Why Do You Get Cavities Despite Having Good Oral Hygiene?

Why Do You Get Cavities Despite Having Good Oral Hygiene?

Suppose you are wondering why you continue to get cavities despite practising good oral hygiene. In that case, it's because other factors contribute to tooth decay and cavity formation even when you diligently brush your teeth and practice interdental cleaning. To trace why this happens, let's briefly summarise how cavity formation happens and take a look into your mouth. First, human saliva plays a big part in keeping an alkaline and healthy oral environment, supplying nutrients, and helps in early digestion. Cavity formation is a result of a change in the oral environment when food is introduced. Some bacteria, specifically Streptococcusmutans, thrive and multiply on this sudden environmental change.

Streptococcusmutans is the primary bacteria identified to cause plaque formation. Streptococcus species are part of the normal flora which help protect us from foreign pathogens and aids in digestion. However, S. mutans are strong lactic acid producers after the metabolism of simple sugars. Therefore, if there are available carbohydrates, S. mutans will continue to convert these to lactic acid while it creates biofilm enabling it to latch on the surface of the teeth. If not removed, it will expand the biofilm and produce an acidic environment solubilizing teeth enamel, leadingto cavity formation, gum disease, and worse, chronic illnesses of the heart and others. With this said, why do you still keep on having cavities even though you practice good oral hygiene? Here are some factors to consider.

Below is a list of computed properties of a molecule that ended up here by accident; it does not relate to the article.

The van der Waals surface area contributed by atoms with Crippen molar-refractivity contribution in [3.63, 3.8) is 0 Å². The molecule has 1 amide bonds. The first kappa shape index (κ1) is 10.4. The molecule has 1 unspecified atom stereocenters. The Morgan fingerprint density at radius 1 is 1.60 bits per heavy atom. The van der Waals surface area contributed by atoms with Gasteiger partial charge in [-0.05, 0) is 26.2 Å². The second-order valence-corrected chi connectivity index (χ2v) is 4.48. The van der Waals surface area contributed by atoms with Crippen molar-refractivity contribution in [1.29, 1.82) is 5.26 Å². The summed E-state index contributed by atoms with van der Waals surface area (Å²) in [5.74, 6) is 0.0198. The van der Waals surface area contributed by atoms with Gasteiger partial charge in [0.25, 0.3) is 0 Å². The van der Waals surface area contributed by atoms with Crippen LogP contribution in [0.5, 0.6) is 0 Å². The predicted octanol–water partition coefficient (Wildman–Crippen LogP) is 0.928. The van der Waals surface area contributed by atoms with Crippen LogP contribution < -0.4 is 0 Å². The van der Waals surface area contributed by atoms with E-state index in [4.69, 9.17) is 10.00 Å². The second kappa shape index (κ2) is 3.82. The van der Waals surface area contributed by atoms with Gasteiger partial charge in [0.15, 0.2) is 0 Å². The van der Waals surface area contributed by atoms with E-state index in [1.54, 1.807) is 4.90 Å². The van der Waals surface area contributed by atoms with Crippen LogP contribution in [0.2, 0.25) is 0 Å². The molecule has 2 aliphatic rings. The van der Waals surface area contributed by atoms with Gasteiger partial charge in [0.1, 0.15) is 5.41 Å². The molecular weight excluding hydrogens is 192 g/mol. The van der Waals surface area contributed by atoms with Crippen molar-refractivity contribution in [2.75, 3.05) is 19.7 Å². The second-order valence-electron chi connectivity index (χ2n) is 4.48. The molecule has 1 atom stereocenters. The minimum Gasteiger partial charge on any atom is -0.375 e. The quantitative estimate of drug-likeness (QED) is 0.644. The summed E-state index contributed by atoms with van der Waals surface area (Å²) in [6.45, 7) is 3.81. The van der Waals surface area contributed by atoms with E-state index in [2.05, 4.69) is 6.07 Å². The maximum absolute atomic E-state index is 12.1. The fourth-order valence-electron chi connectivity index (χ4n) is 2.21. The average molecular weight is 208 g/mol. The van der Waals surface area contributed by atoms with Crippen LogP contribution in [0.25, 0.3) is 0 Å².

Factors that Contribute to Dental Cavities

The three main reasons why you continue to have cavities are lifestyle, diseases and bacterial strain.

Eating Habits

Are you eating healthy? Food intake can contribute to or help fight cavity formation. We can't help but eat regularly to live. However, what we eat can contribute to how the community of bacteria reacts within our mouth. The type of food and frequency of eating result in a sudden change of pH within the mouth, thereby initiating biofilm formation and plaque buildup.